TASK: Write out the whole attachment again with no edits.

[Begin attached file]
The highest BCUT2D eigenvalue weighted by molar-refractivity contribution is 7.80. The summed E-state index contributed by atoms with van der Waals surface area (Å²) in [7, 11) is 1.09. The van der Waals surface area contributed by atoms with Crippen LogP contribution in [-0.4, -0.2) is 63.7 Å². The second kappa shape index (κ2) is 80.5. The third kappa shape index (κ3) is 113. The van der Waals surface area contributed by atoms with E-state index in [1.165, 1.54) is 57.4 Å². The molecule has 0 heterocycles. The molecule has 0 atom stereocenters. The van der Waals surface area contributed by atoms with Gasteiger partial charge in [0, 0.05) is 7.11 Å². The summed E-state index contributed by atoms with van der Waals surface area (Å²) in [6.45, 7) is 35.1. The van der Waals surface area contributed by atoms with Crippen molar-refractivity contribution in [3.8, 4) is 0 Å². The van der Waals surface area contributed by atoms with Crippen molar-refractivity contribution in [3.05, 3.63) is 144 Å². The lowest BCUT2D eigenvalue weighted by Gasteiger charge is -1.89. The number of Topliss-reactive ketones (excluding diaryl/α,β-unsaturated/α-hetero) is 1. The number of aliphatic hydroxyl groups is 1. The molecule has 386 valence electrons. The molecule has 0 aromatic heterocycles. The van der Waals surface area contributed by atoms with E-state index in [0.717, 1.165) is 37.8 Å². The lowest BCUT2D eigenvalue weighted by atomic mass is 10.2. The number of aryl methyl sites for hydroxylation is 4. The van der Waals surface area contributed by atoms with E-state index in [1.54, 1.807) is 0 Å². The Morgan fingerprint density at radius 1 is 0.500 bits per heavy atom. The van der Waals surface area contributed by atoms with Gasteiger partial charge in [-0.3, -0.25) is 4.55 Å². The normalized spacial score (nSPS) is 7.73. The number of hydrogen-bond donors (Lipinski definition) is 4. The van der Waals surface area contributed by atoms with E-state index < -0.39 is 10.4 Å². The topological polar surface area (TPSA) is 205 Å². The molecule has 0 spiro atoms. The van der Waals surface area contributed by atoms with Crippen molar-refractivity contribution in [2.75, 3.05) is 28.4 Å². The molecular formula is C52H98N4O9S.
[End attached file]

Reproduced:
The highest BCUT2D eigenvalue weighted by molar-refractivity contribution is 7.80. The summed E-state index contributed by atoms with van der Waals surface area (Å²) in [7, 11) is 1.09. The van der Waals surface area contributed by atoms with Crippen LogP contribution in [-0.4, -0.2) is 63.7 Å². The second kappa shape index (κ2) is 80.5. The third kappa shape index (κ3) is 113. The van der Waals surface area contributed by atoms with E-state index in [1.165, 1.54) is 57.4 Å². The molecule has 0 heterocycles. The molecule has 0 atom stereocenters. The van der Waals surface area contributed by atoms with Gasteiger partial charge in [0, 0.05) is 7.11 Å². The summed E-state index contributed by atoms with van der Waals surface area (Å²) in [6.45, 7) is 35.1. The van der Waals surface area contributed by atoms with Crippen molar-refractivity contribution in [3.8, 4) is 0 Å². The van der Waals surface area contributed by atoms with Crippen molar-refractivity contribution in [3.05, 3.63) is 144 Å². The lowest BCUT2D eigenvalue weighted by Gasteiger charge is -1.89. The number of Topliss-reactive ketones (excluding diaryl/α,β-unsaturated/α-hetero) is 1. The number of aliphatic hydroxyl groups is 1. The molecule has 386 valence electrons. The molecule has 0 aromatic heterocycles. The van der Waals surface area contributed by atoms with E-state index in [0.717, 1.165) is 37.8 Å². The lowest BCUT2D eigenvalue weighted by atomic mass is 10.2. The number of aryl methyl sites for hydroxylation is 4. The van der Waals surface area contributed by atoms with E-state index in [1.54, 1.807) is 0 Å². The Morgan fingerprint density at radius 1 is 0.500 bits per heavy atom. The van der Waals surface area contributed by atoms with Gasteiger partial charge in [-0.3, -0.25) is 4.55 Å². The normalized spacial score (nSPS) is 7.73. The number of hydrogen-bond donors (Lipinski definition) is 4. The van der Waals surface area contributed by atoms with E-state index < -0.39 is 10.4 Å². The topological polar surface area (TPSA) is 205 Å². The molecule has 0 spiro atoms. The van der Waals surface area contributed by atoms with Crippen molar-refractivity contribution in [2.75, 3.05) is 28.4 Å². The molecular formula is C52H98N4O9S.